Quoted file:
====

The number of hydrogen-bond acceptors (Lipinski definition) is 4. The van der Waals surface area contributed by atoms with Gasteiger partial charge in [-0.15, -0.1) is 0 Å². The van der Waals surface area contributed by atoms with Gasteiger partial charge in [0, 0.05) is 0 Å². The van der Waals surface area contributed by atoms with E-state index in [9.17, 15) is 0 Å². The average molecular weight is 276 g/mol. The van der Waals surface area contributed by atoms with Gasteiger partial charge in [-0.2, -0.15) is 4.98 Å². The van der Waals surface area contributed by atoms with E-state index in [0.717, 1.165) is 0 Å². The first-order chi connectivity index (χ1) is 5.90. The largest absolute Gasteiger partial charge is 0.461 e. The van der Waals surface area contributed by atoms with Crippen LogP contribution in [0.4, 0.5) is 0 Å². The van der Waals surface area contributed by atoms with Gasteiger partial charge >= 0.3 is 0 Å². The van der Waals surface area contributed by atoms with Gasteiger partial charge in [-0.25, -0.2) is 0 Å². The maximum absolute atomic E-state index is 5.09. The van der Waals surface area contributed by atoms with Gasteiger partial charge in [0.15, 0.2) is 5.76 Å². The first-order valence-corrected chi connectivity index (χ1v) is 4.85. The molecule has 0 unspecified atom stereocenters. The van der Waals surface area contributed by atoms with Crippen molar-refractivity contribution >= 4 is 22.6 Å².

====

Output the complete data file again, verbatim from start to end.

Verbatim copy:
The number of hydrogen-bond acceptors (Lipinski definition) is 4. The van der Waals surface area contributed by atoms with Gasteiger partial charge in [-0.15, -0.1) is 0 Å². The van der Waals surface area contributed by atoms with Gasteiger partial charge in [0, 0.05) is 0 Å². The van der Waals surface area contributed by atoms with E-state index in [9.17, 15) is 0 Å². The average molecular weight is 276 g/mol. The van der Waals surface area contributed by atoms with Gasteiger partial charge in [-0.2, -0.15) is 4.98 Å². The van der Waals surface area contributed by atoms with E-state index in [0.717, 1.165) is 0 Å². The first-order chi connectivity index (χ1) is 5.90. The largest absolute Gasteiger partial charge is 0.461 e. The van der Waals surface area contributed by atoms with Crippen LogP contribution in [0.4, 0.5) is 0 Å². The van der Waals surface area contributed by atoms with Gasteiger partial charge >= 0.3 is 0 Å². The van der Waals surface area contributed by atoms with Gasteiger partial charge in [-0.25, -0.2) is 0 Å². The maximum absolute atomic E-state index is 5.09. The van der Waals surface area contributed by atoms with Gasteiger partial charge in [0.15, 0.2) is 5.76 Å². The first-order valence-corrected chi connectivity index (χ1v) is 4.85. The molecule has 0 unspecified atom stereocenters. The van der Waals surface area contributed by atoms with Crippen molar-refractivity contribution >= 4 is 22.6 Å².